It turns out housebuilders’ debt is among the most concentrated of any industry, with the majority of it held by just five heavyweight banks; however, alternatives are available for SME housebuilders prepared to look beyond the high street.
KPMG has issued a stark warning to housebuilders: diversify your debt or risk severing the industry from vital funds.
The Telegraph recently quoted a debt advisory director at KPMG as saying that more than 80% of the listed housebuilders’ £10 billion of debt is held by just five high-street banks. In the event of an economic turndown, banks could decide to snap back lines of credit leaving housebuilders with nowhere to turn.
The five banks, namely RBS, Barclays, HSBC, Lloyds and Santander, also happen to be the biggest players in the mortgage market, which would aggravate any financial woes felt by the housebuilding industry. SME housebuilders are likely to be the hardest hit, with limited access to alternatives.
Appetite for SME lending has seen a dramatic fall this year, plummeting by £200 million in July alone, according to Bank of England data.
The National Federation of Builders (NFB) believes that more should be done in promoting alternative finance products to construction SMEs for them to successfully diversify their debt.
According to the British Business Bank (BBB), awareness of different finance products is decreasing as 38% of SMEs still went directly to their main bank when needing a loan between 2016 and 2017. The BBB additionally highlighted a regional imbalance in the distribution of finance to companies that wanted to rapidly grow, with almost 60% concentrated in London and the south east.
Paul Bogle, head of policy and research at the NFB said, “SME housebuilders have close ties with their local communities. They build homes more quickly and to a higher quality standard than major housebuilders. Unfortunately, they still struggle to access finance in order to build more homes.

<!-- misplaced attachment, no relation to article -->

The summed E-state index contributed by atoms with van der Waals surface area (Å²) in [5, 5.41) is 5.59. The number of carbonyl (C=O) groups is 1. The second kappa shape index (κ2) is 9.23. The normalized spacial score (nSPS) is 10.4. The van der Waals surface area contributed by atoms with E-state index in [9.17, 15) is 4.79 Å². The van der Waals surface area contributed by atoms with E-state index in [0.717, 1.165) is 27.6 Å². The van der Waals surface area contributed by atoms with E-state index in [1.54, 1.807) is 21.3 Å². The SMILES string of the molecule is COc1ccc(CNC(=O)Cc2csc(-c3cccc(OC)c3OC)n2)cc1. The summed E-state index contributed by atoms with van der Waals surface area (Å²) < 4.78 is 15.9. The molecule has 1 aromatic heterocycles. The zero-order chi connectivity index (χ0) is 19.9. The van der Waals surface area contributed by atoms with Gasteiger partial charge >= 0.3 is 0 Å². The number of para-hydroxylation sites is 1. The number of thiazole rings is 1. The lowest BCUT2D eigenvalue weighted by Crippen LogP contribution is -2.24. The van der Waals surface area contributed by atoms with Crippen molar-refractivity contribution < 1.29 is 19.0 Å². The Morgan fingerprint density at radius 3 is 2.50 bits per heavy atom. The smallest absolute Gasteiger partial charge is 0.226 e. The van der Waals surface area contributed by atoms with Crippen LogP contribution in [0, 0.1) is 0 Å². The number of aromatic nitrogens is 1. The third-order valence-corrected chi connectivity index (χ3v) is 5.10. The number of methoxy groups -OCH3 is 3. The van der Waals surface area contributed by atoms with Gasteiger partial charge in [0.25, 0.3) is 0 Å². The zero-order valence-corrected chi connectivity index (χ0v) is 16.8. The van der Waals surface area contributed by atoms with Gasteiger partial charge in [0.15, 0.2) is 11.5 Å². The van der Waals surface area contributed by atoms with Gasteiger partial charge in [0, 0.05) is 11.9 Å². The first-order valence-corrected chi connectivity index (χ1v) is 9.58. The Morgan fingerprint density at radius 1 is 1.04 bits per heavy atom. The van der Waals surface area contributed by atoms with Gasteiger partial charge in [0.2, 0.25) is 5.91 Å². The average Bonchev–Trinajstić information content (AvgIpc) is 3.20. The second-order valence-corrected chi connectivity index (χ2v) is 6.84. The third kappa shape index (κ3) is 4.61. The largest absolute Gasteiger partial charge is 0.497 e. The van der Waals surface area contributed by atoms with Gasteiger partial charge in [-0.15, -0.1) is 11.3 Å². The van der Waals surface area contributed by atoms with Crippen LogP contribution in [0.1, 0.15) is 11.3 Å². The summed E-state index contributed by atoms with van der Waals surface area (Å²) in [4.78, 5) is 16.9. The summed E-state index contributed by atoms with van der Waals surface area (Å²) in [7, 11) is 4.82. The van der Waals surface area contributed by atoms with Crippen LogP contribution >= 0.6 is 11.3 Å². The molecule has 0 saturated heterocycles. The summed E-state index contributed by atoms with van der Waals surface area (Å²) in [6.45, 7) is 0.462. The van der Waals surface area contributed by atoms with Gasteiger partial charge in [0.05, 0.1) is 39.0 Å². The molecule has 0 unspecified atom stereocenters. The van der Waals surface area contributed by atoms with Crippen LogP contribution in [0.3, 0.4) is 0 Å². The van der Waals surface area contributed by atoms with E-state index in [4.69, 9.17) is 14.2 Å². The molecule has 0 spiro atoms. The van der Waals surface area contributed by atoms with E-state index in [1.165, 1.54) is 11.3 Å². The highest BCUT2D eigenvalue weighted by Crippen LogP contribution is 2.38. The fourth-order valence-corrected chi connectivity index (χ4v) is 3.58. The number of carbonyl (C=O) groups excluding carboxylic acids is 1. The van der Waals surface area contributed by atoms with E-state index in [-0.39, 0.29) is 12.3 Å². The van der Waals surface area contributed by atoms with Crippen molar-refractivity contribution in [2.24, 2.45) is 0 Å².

“That is why ensuring that SMEs are made more aware of alternative finance choices is vital to tackling the housing crisis and getting Britain building.”
However, with the bond market largely off-limits thanks to the cyclical nature of the housebuilding market, alternatives to bank loans are limited.
A lack of finance is among SME housebuilders’ biggest bugbears, according to research by the Federation of Master Builders. Nonetheless, according to specialist lenders, funds are available to SME housebuilders who look beyond the high street.
“Whilst it’s fair to say that the high-street banks have reduced their appetite for development funding for smaller companies, there is a thriving sector of specialist lenders with the skills, funds and appetite to help SME housebuilders acquire and complete smaller residential and mixed use projects,” said Noel Meredith, Executive Director of United Trust Bank. “If SME house builders look beyond the high-street, or approach one of the many professional brokers helping developers to find and secure competitive funding solutions, I believe they will be surprised at how much choice they have.
“Yes, relevant experience and a sound financial footing is essential, but housebuilders who can demonstrate that they have the ability to deliver successful projects and who are proposing well thought-through schemes of the right homes in the right places, and for the right prices, should be able to find a supportive finance partner.
“So far in 2017 United Trust Bank has funded developments with a combined value in the region of £350m and we are keen to increase that figure substantially in 2018.”